Contract keeps Moloka'i mental health center open
By Mary Vorsino
Advertiser Staff Writer
A last-minute contract extension for the lone Adult Mental Health Division social worker on Moloka'i will keep the island's clubhouse for about 30 people with severe mental illnesses open.
Clubhouse members were warned the center could close if money wasn't approve to extend the contract. Health Department officials got approval Dec. 29 to extend the contract, which expired New Year's Eve, said Wayne Law, state community mental health centers administrator.
The extension runs through June 2011.
Law said the extension approval will ensure the clubhouse remains open for mentally ill people on Moloka'i. The center is the only resource of its kind on the island, where clients can go for day treatment, along with vocational and other programs.
The clubhouse scare comes as the state is also asking clubhouses statewide to figure out where they can save money.
But Michelle Hill, the deputy director of behavioral health at DOH, said there are no plans to close any of the centers, which are seen as one of the most effective tools for helping the severely mentally ill stay on a treatment plan while gaining confidence and friends.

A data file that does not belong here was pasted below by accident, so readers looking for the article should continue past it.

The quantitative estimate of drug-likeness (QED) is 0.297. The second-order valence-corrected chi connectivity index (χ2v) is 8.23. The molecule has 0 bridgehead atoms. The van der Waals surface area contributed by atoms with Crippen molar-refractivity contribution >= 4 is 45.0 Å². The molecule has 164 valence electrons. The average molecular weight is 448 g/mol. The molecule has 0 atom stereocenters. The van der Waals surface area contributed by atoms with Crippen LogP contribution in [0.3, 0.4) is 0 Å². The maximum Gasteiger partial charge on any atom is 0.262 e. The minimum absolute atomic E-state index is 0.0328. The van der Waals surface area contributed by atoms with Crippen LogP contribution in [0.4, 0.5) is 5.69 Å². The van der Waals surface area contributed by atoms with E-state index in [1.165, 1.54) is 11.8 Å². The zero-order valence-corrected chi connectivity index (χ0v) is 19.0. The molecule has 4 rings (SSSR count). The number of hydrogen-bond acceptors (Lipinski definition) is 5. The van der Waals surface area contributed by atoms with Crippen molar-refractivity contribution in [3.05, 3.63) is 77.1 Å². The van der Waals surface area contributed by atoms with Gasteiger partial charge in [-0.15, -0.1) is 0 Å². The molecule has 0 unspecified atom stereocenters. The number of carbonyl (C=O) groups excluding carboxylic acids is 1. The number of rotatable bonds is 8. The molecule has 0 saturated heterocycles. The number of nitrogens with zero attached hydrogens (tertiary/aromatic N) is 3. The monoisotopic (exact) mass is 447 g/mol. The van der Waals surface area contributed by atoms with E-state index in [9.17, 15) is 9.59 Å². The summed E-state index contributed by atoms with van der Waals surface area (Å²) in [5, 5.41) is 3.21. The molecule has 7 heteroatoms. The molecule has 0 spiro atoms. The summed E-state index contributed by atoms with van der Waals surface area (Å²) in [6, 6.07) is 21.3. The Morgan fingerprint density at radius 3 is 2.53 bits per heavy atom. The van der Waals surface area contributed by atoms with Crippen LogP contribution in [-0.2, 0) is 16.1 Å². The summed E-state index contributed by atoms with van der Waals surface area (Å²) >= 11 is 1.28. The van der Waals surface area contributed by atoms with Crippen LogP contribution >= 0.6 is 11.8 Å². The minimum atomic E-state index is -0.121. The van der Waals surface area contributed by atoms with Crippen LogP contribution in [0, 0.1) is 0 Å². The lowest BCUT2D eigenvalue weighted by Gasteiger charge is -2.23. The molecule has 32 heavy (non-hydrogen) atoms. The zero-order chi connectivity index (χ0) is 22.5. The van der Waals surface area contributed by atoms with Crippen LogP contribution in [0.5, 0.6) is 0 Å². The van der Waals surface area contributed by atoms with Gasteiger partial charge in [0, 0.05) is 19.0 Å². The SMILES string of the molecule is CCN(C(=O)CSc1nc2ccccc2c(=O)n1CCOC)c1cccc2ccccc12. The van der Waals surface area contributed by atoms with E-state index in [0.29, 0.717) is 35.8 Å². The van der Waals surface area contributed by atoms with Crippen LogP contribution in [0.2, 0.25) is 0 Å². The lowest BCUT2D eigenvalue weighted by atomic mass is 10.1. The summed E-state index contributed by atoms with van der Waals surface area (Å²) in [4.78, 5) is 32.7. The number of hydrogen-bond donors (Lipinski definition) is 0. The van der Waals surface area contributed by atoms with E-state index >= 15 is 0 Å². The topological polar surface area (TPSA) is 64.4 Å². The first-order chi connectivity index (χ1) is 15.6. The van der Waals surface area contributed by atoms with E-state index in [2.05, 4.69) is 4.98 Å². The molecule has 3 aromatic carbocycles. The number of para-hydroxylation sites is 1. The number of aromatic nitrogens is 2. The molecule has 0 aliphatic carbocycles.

There are 10 clubhouses statewide that serve about 1,100 people.
"We are still committed" to clubhouses, Hill said this week, adding that she has asked clubhouses to look for potential money savings, without cutting back on programs. "We do need to look at clubhouse operations and make them more sustainable."
Many clubhouse members say they go to the centers to stay active and to improve their lives. Andrea Dudoit, 36, who attends Moloka'i clubhouse programs, said the center is a "positive place."
She added that in the wider community, she feels ostracized because of her mental illness. "The community here, they look at us differently," said Dudoit, who is diagnosed with major depression, anti-social behavior and other disorders.
In addition to operating the clubhouse, the only Moloka'i AMHD social worker helps on case management for about 70 people who are severely mentally ill. The Health Department also flies in a social worker once a week for case management. A psychiatrist is flown in three times a month, Law said.
Advocates say the close call with the clubhouse shows how fragile the safety net for the mentally ill is on Moloka'i. The island recently lost two AMHD social workers, one of whom was laid off.
The other resigned, Law said.
Health Department officials also acknowledged that Moloka'i staffing is a concern, but said it's difficult to find people on-island who meet job requirements or find workers willing to move there.
Law said he is seeking approval to fill the second on-island social worker position to replace the social worker who resigned.